February the 5th, 2024 – The Dalmatian (which is still wrongly referred to as Dalmatiner instead of Dalmatinac in Croatian) is the most famous Croatian breed. How much do you know about these spotted canines?
As Jadranka Nicetic writes, the Dalmatian is a descendant of the spotted Egyptian Greyhound that initially arrived in Dubrovnik via Crete. The oldest known name of this breed is actually not the Dalmatian, but the Dubrovnik Hound, while later it was selected and trained as the “Dalmatian birder”.
Originating (in the form we know it today) from the City of Dubrovnik, this iconic breed spread across the globe, more specifically to all countries with which the Dubrovnik Republic enjoyed trade relations. It was used as a dog of war against the marauding forces of the Ottoman Empire, and as a faithful escort for the Uskoks from Senj.
Hunters adored the Dalmatian because it had no problem catching its quarry quickly and efficiently. Its lithe shape and strong prey drive determined its category as a hound (hunting dog) quickly determined. The Italians valued the Dalmatian for its unusual coat patterns.
The Dalmatian first arrived in England from France, where it was initially named the Gallic dog. Breeding continued there and the dog received a standard name – the Dalmatian – and it soon became a companion dog. Commonly, decorative Dalmatians accompanied noble carriages.
The earliest known mention of this old breed is from way back in 1374. In the continental Croatian town of Đakovo, in the 16th century, there was a known breeder of Dalmatians who had many dogs, which were primarily bred for military purposes. More recently, a description of the breed was discovered in Đakovo. The Dalmatian is clearly depicted on several coats of arms, and it was mentioned in the oldest Croatian list of native dog breeds in 1822 in Zadar. The painting of the Last Supper in the Franciscan Monastery in Zaostrog near Makarska from the 18th century speaks most faithfully about the origin and residence of the Dalmatian in Croatia. On it, an unknown painter had depicted the breed in the company of the twelve apostles.
Loved all over the world, many films have been made about the breed, fire stations across the United States kept Dalmatians, as they proved themselves to be self-sacrificing helpers in rescue missions.
Federation Cynologique International (FCI), has its headquarters in the Belgian city of Thuin, and the Republic of Croatia was admitted to full membership at the 1995 general assembly in Brussels. Croatia brought five beautiful native breeds to the organisation: The Istrian short-haired and long-haired hounds, the Posavina hound (Posavac), the Croatian Shepherd and the most popular Croatian dog in the world: the Dalmatian.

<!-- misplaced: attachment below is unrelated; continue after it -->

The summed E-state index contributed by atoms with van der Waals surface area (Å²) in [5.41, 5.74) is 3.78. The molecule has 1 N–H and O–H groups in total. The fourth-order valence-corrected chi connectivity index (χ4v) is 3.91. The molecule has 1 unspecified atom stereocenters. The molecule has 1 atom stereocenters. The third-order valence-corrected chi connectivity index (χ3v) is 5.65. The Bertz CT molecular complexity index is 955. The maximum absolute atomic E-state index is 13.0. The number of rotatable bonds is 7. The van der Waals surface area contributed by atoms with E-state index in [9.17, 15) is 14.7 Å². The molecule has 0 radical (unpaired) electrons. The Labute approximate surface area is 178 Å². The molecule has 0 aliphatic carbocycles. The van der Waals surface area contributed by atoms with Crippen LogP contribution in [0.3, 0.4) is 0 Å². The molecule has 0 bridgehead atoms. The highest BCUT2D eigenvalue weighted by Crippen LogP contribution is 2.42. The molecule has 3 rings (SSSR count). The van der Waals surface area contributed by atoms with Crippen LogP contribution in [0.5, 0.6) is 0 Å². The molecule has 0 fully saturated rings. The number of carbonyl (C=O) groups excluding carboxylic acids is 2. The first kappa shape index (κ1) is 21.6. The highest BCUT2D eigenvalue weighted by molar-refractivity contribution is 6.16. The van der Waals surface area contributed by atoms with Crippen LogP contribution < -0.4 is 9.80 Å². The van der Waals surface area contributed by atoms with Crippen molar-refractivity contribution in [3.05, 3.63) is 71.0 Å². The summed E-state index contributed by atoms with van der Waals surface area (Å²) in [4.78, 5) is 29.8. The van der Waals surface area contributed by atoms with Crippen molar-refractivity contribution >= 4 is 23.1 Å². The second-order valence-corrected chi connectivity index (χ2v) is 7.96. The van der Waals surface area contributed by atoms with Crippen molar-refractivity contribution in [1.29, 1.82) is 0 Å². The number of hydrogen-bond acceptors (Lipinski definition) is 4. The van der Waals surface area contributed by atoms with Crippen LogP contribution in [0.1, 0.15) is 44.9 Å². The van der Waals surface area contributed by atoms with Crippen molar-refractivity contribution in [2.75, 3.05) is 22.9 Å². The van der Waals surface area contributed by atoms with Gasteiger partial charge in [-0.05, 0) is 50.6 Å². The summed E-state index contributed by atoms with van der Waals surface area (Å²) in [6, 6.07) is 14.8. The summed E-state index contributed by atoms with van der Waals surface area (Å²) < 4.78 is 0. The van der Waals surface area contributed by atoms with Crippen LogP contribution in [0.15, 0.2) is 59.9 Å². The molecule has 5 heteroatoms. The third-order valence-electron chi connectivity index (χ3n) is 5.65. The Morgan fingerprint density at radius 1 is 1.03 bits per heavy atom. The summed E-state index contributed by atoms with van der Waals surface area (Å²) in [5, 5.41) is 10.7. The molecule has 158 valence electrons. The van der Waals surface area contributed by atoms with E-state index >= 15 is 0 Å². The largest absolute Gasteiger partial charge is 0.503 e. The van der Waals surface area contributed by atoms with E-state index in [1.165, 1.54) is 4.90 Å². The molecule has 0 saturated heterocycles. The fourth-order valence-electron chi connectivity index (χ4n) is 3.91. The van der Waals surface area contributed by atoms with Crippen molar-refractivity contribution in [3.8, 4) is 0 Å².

What makes the Dalmatian particularly recognisable is the stark white colour of its short, thick and shiny coat. Black or brown rounded spots with a diameter of two or three centimetres stand out against the white fur. The more spots the dog has, the more appreciated the example of the breed will be in terms of show Dalmatians, but they mustn’t be connected or form larger surfaces. A lithe, strong and muscular body with symmetrical outlines contributes to the dog’s posture and elegant even gait.
By nature, Dalmatians are known for being very lively, cheerful, attentive and especially devoted to their humans. They often become depressed if not in the company of their favourite people. Clownish in nature, Dalmatians love playing and interacting with children, being attentive and affectionate towards them. It’s no wonder the Dalmatian become such a beloved companion worldwide.
Staying true to their origins along Croatia’s Dalmatian coast, this breed loves swimming.
Thanks to Walt Disney, there is no child in the world who doesn’t know about the Dalmatian, but the funny thing is – if you were to ask the parents of those children where the breed came from, few would know the correct answer. As is the case with the tie and the pen, the Republic of Croatia should be the first thing one associates with the truly iconic Dalmatian.
Some steps have been taken in this regard, however. Back in 2001, the Croatian Post Office issued a postage stamp with the image of a Dalmatian in the value of 5 kuna. At a competition in Warsaw held in 2018, the Dalmatian was declared the most beautiful dog in all of Europe, and more recently in 2021, coins were made from precious metals with the image of Dalmatians depicted on them.